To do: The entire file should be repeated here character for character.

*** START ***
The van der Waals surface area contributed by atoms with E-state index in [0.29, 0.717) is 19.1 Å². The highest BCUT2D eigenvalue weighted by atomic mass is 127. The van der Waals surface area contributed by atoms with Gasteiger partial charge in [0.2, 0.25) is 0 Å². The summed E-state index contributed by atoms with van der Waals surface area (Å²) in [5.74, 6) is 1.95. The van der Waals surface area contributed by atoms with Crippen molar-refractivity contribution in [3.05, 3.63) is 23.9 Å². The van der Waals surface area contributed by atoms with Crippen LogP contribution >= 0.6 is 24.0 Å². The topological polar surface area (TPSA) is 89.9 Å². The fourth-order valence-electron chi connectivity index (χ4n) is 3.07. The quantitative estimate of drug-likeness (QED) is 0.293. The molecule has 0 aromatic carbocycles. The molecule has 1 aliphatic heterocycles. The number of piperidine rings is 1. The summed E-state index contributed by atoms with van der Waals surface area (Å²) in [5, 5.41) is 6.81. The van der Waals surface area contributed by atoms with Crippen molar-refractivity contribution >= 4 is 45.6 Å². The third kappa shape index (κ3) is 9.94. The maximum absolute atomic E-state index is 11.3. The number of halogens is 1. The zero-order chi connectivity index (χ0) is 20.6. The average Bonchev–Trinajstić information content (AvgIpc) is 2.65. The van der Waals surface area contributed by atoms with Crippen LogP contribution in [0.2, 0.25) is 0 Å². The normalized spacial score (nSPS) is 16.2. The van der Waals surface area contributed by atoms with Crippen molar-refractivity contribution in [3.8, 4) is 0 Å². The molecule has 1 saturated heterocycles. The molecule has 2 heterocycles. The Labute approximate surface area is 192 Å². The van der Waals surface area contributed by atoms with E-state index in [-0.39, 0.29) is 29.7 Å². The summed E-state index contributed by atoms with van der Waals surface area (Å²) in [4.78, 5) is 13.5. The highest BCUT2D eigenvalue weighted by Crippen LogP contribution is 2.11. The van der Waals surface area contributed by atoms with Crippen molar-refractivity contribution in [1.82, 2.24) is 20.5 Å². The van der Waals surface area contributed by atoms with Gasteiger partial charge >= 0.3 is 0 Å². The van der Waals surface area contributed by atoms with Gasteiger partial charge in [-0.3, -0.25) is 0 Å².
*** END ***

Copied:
The van der Waals surface area contributed by atoms with E-state index in [0.29, 0.717) is 19.1 Å². The highest BCUT2D eigenvalue weighted by atomic mass is 127. The van der Waals surface area contributed by atoms with Gasteiger partial charge in [0.2, 0.25) is 0 Å². The summed E-state index contributed by atoms with van der Waals surface area (Å²) in [5.74, 6) is 1.95. The van der Waals surface area contributed by atoms with Crippen molar-refractivity contribution in [3.05, 3.63) is 23.9 Å². The van der Waals surface area contributed by atoms with Crippen LogP contribution >= 0.6 is 24.0 Å². The topological polar surface area (TPSA) is 89.9 Å². The fourth-order valence-electron chi connectivity index (χ4n) is 3.07. The quantitative estimate of drug-likeness (QED) is 0.293. The molecule has 0 aromatic carbocycles. The molecule has 1 aliphatic heterocycles. The number of piperidine rings is 1. The summed E-state index contributed by atoms with van der Waals surface area (Å²) in [5, 5.41) is 6.81. The van der Waals surface area contributed by atoms with Crippen molar-refractivity contribution >= 4 is 45.6 Å². The third kappa shape index (κ3) is 9.94. The maximum absolute atomic E-state index is 11.3. The number of halogens is 1. The zero-order chi connectivity index (χ0) is 20.6. The average Bonchev–Trinajstić information content (AvgIpc) is 2.65. The van der Waals surface area contributed by atoms with Crippen LogP contribution in [0.2, 0.25) is 0 Å². The normalized spacial score (nSPS) is 16.2. The van der Waals surface area contributed by atoms with Crippen molar-refractivity contribution in [3.8, 4) is 0 Å². The molecule has 1 saturated heterocycles. The molecule has 2 heterocycles. The Labute approximate surface area is 192 Å². The van der Waals surface area contributed by atoms with E-state index in [-0.39, 0.29) is 29.7 Å². The summed E-state index contributed by atoms with van der Waals surface area (Å²) in [4.78, 5) is 13.5. The highest BCUT2D eigenvalue weighted by Crippen LogP contribution is 2.11. The van der Waals surface area contributed by atoms with Crippen molar-refractivity contribution in [1.82, 2.24) is 20.5 Å². The van der Waals surface area contributed by atoms with Gasteiger partial charge >= 0.3 is 0 Å². The van der Waals surface area contributed by atoms with Gasteiger partial charge in [-0.3, -0.25) is 0 Å².